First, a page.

From Djibouti and other locations in the Horn, the CJTF-HOA carried out deadly airstrikes against alleged terrorists inside Somalia during the Ethiopian occupation (2006-2009). A series of bombings in January 2007 resulted in the killing of an estimated 70 people and the destruction of vital water resources.
The CJTF-HOA's mission is to counter violent extremism in the region, but these attacks, and the Bush administration's sponsoring of Ethiopian aggression, only fomented the phenomenon. In fact, the event that launched Somalia's now infamous Al Shabaab as “the world's newest international terror group” occurred on July 11, 2010 – more than three years after the deadly airstrikes – when bombings in Uganda's capital killed 76 civilians. The Washington Post called it “the first major international assault by Somali militants.”
Though comparable to the U.S. airstrikes in murderous quality, this crime has received much different treatment–a reminder that blood washes off our hands far easier than our adversaries'.
The Djibouti government has demonstrated further its commitment to its paymaster by ratifying domestic laws permitting the extradition of terror suspects. The usual abuses followed.
The Washington Post reported on February 28 allegations by several human rights groups that Djibouti hosts a “black site” prison which receives suspected terrorists as part of a “clandestine CIA rendition and detentions program.” Lawyers from these groups have filed legal documents at the African Commission on Human and People's Rights, requesting that it inquire into the Djibouti government's participation in the CIA secret program and investigate specifically its role in the illegal detention and torture of Mohammed al-Asad.
The report adds that the Gambia-based commission was chosen as the legal forum over U.S. courts due to the routine dismissal of such cases on the basis of a totalitarian legal concept called the “state secrets doctrine,” which prohibits lawsuits considered to threaten U.S. intelligence secrets.
Beyond servicing U.S. criminal needs, the Guelleh regime has cooperated with Ethiopia in extra-judicial arrests in order to snuff out dissent. One human rights organization in the region, the Human Rights League of the Horn of Africa (HRLHA), believes cooperation in this regard has amounted to “acting jointly in hunting, arresting and punishing alleged members and/or supporters of opposition political organizations and human rights activists.”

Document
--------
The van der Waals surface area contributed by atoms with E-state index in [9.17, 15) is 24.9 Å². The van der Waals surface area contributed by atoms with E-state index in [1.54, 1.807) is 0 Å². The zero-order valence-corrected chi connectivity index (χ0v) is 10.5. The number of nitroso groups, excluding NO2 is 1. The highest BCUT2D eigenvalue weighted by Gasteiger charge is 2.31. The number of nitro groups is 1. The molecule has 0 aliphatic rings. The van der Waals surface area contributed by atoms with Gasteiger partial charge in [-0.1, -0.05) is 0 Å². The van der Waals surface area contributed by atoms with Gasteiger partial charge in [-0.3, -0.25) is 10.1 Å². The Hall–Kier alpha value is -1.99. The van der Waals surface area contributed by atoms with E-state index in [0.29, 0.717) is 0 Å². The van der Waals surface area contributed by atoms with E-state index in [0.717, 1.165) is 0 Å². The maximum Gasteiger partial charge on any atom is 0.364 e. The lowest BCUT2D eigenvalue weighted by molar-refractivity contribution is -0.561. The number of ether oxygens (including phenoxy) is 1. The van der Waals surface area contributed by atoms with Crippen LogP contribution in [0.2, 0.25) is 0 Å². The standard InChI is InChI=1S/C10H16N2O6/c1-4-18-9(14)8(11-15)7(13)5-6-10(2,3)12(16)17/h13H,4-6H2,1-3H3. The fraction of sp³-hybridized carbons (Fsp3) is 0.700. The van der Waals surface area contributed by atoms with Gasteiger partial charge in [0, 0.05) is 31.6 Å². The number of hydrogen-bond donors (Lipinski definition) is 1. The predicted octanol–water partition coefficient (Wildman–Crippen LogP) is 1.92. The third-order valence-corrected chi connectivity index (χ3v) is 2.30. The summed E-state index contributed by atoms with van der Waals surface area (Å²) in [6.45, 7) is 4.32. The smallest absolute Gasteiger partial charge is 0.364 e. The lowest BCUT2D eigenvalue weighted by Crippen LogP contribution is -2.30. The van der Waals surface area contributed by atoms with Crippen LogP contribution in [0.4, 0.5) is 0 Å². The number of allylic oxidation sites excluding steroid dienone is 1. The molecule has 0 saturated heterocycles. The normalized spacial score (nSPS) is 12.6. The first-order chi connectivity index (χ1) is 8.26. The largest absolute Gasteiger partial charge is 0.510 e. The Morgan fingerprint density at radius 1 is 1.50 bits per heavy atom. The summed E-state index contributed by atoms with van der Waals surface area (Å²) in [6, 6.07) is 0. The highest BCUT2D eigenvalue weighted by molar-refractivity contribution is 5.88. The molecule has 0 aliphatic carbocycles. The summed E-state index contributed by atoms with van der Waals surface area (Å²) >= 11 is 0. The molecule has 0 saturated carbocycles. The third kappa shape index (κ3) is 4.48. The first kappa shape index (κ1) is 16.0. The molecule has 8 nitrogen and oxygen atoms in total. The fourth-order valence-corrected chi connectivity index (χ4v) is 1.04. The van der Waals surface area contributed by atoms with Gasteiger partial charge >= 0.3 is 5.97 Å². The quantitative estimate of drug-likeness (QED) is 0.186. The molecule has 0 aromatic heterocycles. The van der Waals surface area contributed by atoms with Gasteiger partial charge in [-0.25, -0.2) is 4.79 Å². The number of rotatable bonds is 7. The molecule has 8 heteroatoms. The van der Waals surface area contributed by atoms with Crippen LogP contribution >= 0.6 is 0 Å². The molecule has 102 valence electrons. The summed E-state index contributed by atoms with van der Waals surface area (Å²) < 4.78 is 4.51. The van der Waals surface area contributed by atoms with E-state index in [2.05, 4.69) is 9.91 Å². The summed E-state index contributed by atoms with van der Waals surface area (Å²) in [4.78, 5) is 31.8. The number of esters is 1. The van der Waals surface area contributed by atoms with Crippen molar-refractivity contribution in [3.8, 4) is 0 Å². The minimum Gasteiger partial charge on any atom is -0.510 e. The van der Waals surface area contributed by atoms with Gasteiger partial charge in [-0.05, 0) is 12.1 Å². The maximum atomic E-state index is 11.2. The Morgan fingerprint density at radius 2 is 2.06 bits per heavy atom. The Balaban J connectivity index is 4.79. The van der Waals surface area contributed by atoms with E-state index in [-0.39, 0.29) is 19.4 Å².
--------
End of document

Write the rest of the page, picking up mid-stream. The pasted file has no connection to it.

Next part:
The Djibouti government has also contributed to the international effort to combat Somali piracy off its shores. The nation is situated at the “natural chokepoint” where the Gulf of Aden provides access to the Red Sea and the Suez Canal. For U.S. planners, the Red Sea constitutes “one of the world’s most important waterways,” in large part because close to 12% of the world’s petroleum passes through the vital shipping lanes. Djibouti's port is currently being used by the foreign navies patrolling the pirate-infested waters.
The strategic interests described here have naturally attracted far more funding than the impoverished nation's dire developmental needs. As Laura Ploch explains in a November 2010 Congressional Service Research report, U.S. “security assistance” to the persistent human rights violator has “significantly outweighed humanitarian and development assistance.”
AFRICOM officials, however, have routinely boasted about the humanitarian projects CJTF-HOA performs in Djibouti and elsewhere, though the projects have been subject to criticism because of their questionable performance. One foreign policy and defense consultant has gone as far as to refer to them as “white elephants.”
This may cause one to wonder why such work is not being put in the hands of competent development agencies or, preferably, domestic organizations. But as Ploch explains, “[u]nlike traditional humanitarian and development aid projects,” those performed by the military are “intended to provide access” and “influence perceptions about the United States, the U.S. military, or its local partners, including local security forces.”
Hence, the impact these projects have on the local population is subordinate to higher priorities, like gaining a foothold in strategic regions and improving the image of corrupt and repressive U.S. “partners” and their security forces, such as those in Djibouti currently stifling democratic expression in the impoverished nation.
One observer suspects that the Guelleh regime – strengthened through years of U.S. “security assistance” – may have broken “the momentum of the masses.” Indeed, mass protests planned for February 25 were prevented by the massive presence of armed police and the arrest of some 300 opposition and civil society leaders, some of whom were allegedly tortured according to one Djibutian human rights group. Soldiers and police also prevented a demonstration planned for Friday, March 4.
Thus, Djibouti is like many of the northern Arab nations whose citizens are challenging autocratic and repressive regimes beefed up by the U.S. in the name of high principles. As Djiboutians oppose their own leadership in the run-up to the April election, they also confront this global obstacle to democracy.
Stephen Roblin is an activist and independent researcher currently living in Baltimore, Maryland. For a copy of this article with full citations, email him at email@example.com.